A Sheffield school has reportedly barred slang from its classrooms: “We want to make sure that our youngsters are not just leaving school with the necessary A to Cs in GCSEs, but that they also have a whole range of employability skills,” a spokesperson told the media. “Understanding when it is and is not acceptable to use slang or colloquial language is just one part of this.” But should schools instead focus on teaching applicable skills for jobs that will exist – and should companies look at their employment strategy if they reject candidates simply because they say ‘Hiya’?
Sheffield Springs Academy has apparently asked students to use standard English inside its gates, in an effort to help them get jobs in the future.
Quoted in the Daily Mail, Kathy August, deputy chief executive of the United Learning Trust, which runs the school, said that the close relationships the school has with business and commercial partners meant that it knew that they are not only looking at qualifications, but also how candidates conduct themselves in interviews.
“Youngsters going to interviews for their first job need to make a good impression so that employers have confidence in them,” said Ms August.
“It’s not difficult to get youngsters out of the habit of using slang.”
How will the move be policed?
But local MP and former English teacher Angela Smith questioned the move: “The school is wrong to ban slang. How will the school police this?”
She also questioned the difference between slang and dialect, and asked who would adjudicate.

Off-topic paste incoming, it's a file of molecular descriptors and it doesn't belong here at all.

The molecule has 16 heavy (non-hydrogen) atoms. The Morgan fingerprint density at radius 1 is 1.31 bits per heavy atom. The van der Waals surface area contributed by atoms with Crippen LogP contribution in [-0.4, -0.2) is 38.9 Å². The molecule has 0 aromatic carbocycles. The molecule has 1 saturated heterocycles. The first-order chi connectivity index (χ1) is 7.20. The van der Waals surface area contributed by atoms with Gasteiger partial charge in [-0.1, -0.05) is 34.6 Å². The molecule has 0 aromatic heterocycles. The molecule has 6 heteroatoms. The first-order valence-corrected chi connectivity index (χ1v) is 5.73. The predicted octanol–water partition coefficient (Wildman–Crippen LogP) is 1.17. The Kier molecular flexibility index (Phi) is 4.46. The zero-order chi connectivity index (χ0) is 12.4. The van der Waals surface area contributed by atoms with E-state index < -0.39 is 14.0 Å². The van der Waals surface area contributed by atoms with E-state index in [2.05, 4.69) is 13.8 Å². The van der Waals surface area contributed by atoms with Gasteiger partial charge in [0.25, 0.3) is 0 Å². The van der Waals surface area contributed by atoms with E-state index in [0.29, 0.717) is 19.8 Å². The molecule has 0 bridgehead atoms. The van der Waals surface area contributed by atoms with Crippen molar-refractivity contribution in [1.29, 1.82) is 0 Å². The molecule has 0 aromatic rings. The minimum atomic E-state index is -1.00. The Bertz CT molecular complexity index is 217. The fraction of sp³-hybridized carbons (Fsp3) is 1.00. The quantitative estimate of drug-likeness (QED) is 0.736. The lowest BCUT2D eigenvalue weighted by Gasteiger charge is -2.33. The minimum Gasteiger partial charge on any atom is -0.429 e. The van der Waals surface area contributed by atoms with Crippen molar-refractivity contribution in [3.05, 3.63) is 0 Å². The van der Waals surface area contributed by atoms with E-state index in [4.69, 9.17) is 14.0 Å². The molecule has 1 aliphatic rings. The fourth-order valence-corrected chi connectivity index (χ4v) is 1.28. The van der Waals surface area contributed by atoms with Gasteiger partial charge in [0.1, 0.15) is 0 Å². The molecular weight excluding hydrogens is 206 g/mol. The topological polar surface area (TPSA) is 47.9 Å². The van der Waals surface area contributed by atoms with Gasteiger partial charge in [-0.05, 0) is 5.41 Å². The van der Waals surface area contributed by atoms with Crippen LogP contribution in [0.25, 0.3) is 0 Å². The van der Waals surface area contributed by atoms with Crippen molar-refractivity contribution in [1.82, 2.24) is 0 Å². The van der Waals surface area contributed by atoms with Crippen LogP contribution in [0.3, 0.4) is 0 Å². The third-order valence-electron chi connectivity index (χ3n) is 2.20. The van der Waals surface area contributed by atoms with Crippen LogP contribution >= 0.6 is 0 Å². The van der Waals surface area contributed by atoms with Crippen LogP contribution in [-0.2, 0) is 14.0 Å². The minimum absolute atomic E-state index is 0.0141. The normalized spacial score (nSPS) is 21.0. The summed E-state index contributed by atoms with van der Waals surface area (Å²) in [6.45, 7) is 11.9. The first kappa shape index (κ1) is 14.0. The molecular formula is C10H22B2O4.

‘Local dialects more trustworthy’
Quoted in the Sheffield Telegraph, Chris Montgomery, English language lecturer at Sheffield Hallam University, said: “Language is a key part of regional identity and research shows that people with local dialects are seen as more authentic and more trustworthy.”
One contributor to The Guardian’s comments section asked whether it would be more use to teach students skills for jobs which are actually going to exist, such as programming. ‘FinneyontheWing’ suggested companies that discriminate against competent candidates for saying ‘hiya’ rather than ‘good morning’ should “look at their recruitment strategy”.
Ta for the tea
“Equally, if you’re turned down because you said ‘ta’ when they handed you a cup of tea at the interview, I’d suggest having a rethink of whether or not you want to work for such an organisation,” he suggested.
What’s your view? Should ‘street speak’ be left at the school gates? And who decides when ‘slang’ becomes ‘local dialect’?